There is no sign of the boy – I’ve forgotten him again. Or perhaps he’s changed his plan, perhaps he’s given up, perhaps he’s gone down Audley Street and he’s looping up Crystal and then he’ll be back, where I am. The midsummer air is cold on my teeth and nearly everywhere you go in our street, this time of day, a car door slams. The light is too deep. The light is too deep and too bright like a thumb tip between the brows pressing hard in your sleep and then the boy appears, easy, as if he’s never gone away. He runs past me from the direction of the driveway which belongs to the house where his family might live, the woman standing at the kitchen window next to a giant green bottle of washing detergent, very still. I’ve never seen her washing up. I’ve only ever seen her standing there at the sink, before the bottle, very still.

The boy looks at me as he runs my way. That’s a shock. He looks me square in the face and his eyes are very open but they don’t expect a thing from me, they simply look. The closer he gets the more I can see. Yes, his skin is very gold, that’s still true, but from under his hairline there are blessings of water running direct to two temples, they’re running quite slowly but running all the same. His body has made those blessings, in the shape of perfect squares, and now they’re falling in squares down the side of his face but all at different angles, they’re falling as themselves. And when he puts his head down and runs right past me I can see those diamonds, like liquid glass, make a glass trail along his neck. I am preparing myself to tell this to him, but then I change my mind. Something more urgent has come upon me and I have to say that, I have to speak out, I grip the iron of the gate with my fingers made of ice and I prepare myself to say what it is that’s on my mind. ‘That’s not running,’ I will say. ‘Whatever it is you think that you’re doing, that’s not running!’ But then I remember that these aren’t my words, I read them somewhere and they don’t belong to me. Or if they belong to me then they aren’t going anywhere. I can’t make them. They’re in my head and in my hips and my blood and whatever I say, when I say it, won’t change anything.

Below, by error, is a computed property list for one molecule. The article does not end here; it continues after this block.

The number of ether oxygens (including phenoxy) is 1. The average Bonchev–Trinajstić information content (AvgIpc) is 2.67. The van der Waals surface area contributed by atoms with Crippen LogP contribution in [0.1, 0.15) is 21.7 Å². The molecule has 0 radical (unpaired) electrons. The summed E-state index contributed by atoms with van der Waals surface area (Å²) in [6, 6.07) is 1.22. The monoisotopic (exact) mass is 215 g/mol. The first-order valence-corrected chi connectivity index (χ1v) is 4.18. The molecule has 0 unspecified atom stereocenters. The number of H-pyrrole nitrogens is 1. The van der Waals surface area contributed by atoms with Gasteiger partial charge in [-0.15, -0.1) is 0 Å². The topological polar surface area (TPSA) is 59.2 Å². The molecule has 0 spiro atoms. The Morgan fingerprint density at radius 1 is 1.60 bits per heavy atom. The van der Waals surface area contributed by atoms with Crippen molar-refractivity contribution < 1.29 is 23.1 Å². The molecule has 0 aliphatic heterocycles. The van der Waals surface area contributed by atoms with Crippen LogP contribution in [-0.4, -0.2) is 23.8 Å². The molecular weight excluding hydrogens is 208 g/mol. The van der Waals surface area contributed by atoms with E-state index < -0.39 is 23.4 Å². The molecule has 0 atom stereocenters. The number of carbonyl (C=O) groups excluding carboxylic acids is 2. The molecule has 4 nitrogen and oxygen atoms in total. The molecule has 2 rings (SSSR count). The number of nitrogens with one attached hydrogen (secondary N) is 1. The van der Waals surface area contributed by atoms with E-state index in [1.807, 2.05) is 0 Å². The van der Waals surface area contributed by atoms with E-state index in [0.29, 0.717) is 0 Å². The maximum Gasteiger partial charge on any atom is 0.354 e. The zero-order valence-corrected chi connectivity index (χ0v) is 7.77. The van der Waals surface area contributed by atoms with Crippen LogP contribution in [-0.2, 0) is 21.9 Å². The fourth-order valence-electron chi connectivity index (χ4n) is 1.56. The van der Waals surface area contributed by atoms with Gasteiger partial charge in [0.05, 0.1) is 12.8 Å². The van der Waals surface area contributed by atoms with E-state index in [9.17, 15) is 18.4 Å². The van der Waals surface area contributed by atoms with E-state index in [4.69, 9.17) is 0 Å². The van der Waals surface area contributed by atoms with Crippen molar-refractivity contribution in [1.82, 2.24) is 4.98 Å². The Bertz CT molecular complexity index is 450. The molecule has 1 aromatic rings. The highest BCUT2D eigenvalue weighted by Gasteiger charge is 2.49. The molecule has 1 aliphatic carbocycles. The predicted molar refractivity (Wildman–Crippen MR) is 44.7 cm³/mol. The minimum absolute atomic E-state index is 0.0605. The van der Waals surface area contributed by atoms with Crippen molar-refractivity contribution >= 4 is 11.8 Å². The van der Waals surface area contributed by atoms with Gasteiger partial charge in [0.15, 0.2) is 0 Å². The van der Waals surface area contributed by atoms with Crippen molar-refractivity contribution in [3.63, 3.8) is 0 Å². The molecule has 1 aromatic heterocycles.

She said this to me under a Morton Bay Fig where we buried him finally and properly. She said she understood words wouldn’t change anything but it was also true, she said, that she could finally say what was wrong. ‘He was the biggest thing that ever happened to me,’ she said, ‘and he never happened. The biggest thing that ever happened to me never happened to me at all.’ I considered all this but I had to disagree. I told her. ‘He happened,’ I said. ‘He’s still happening.’

Look how he runs, how he shuffles his feet! And his chest, the way it puffs all the way out, breaking out of his front ribs and arriving everywhere first! His elbows are bent but not bent all the way – his arms are working the air at his sides but they’re drowning. I push off the gate, wanting to shout out. I plan to give it to him plain and straight: ‘That’s not running,’ I’ll say. ‘Hey whatever you think it is you’re doing, that’s not running!’ But the cold air pushes in, full of fresh dirt, and I can hear my wife working at the lock on the door. The sun is coming up, it’s slashing through the trees. And there are slips of red hair from the banksia trees all over the pavement on Sadlier Street where the boy runs, back and forth, and stops running.

I didn’t make the choice to leave anywhere but I am well through the gate when the sky turns to red. Now and then my wife turns the key. But apart from that sound which came to me, nothing in the night moved at all.

 

 

 

Overland is a not-for-profit magazine with a proud history of supporting writers, and publishing ideas and voices often excluded from other places.

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Ashleigh Synnott lives in Sydney. Her stories and essays have appeared in print and online in publications such as Overland, Meanjin, Antipodes and Award-Winning Australian Stories. Ashleigh is represented by the Jane Novak Literary Agency.